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A while ago a question came up on my Food and Feelings Workbook message board about whether counting calories and fat grams makes a person a dieter. Do “normal” eaters never count calories? Do they ever think about the amount of fat contained in food in making choices? Merely because a person considers caloric or fat content, does that automatically make them a dieter rather than a “normal” eater? Does eating intuitively preclude eating intelligently?
This subject is complex and requires letting go of black-and-white thinking. Attending to nutritional information is not a question of always focusing on calories and fat or never noting them. The difference between dieters and “normal” eaters is how the information is used to make satisfying, healthy eating decisions. In a nutshell, dieters and restrictive eaters base food decisions exclusively on whether a food is high or low in calories or fat. If it’s high, they avoid it even if they crave it. “Normal” eaters, on the other hand, consider the fat or calorie value of foods, but only as one factor among many, including what they’re in the mood for, how hungry they are, what they ate earlier in the day, when and what they might eat later, and the quality and cost of food.
Not only do “normal” eaters factor in other considerations, they don’t always finish everything that’s in front of them. They might have full-fat ice cream, but eat only half the dish or order lasagna and take the equivalent of another meal home with them. Because a food is high in fat and, therefore, more filling, there’s a good chance they’ll consume less because they’re ready to stop eating more quickly. This approach serves them better than dieters who make low-fat and low-calorie choices, but feel deprived and unsatisfied and, consequently, eat more. Remember, our satiation mechanism, developed through evolution to respond to fat and calories, sends us a signal that when we ingest enough of them, it’s time to shut down appetite.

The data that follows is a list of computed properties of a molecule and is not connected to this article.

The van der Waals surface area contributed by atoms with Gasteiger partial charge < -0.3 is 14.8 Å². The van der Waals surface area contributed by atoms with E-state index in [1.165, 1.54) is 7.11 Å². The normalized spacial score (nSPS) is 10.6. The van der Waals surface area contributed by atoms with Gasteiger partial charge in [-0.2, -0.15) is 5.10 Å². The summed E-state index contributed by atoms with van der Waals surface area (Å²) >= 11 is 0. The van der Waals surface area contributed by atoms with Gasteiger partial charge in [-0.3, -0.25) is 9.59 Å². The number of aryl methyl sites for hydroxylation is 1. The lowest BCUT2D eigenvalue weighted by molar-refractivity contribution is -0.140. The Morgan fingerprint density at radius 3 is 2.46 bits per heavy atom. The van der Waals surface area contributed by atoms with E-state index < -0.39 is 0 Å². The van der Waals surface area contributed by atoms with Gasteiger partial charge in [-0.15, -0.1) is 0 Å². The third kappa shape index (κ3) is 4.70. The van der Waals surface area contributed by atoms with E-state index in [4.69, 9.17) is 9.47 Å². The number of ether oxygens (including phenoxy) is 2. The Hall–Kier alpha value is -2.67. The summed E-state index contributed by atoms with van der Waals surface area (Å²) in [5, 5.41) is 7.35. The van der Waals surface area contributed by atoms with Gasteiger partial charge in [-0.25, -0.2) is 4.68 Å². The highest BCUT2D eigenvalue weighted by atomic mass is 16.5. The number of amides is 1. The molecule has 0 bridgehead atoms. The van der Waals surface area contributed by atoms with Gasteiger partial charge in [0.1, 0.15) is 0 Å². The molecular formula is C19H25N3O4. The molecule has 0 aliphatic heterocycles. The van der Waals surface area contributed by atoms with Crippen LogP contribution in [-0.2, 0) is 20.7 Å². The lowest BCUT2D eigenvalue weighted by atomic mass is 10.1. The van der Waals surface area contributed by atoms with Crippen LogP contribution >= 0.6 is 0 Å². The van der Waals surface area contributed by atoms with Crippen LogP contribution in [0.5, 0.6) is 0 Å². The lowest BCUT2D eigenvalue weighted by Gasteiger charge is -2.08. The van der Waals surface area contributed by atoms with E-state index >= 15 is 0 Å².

Another difference between dieters and “normal” eaters is that the former don’t generally derive genuine pleasure from food. They feel guilty or feel false pride due to the “virtue of healthy eating”; conversely, most “normal” eaters eat with joy and gusto. No matter how you look at it, “normal” eating beats chronic dieting hands down any day of the week. Dieting fosters rigidity, deprivation and dependence on external appetite cues. “Normal” eating reinforces body centeredness, flexibility, and enjoyment. The goal is to be calorie- and fat-wise (as well as nutrition savvy), but to use the information in a way that makes eating more pleasurable, healthy, and satisfying.
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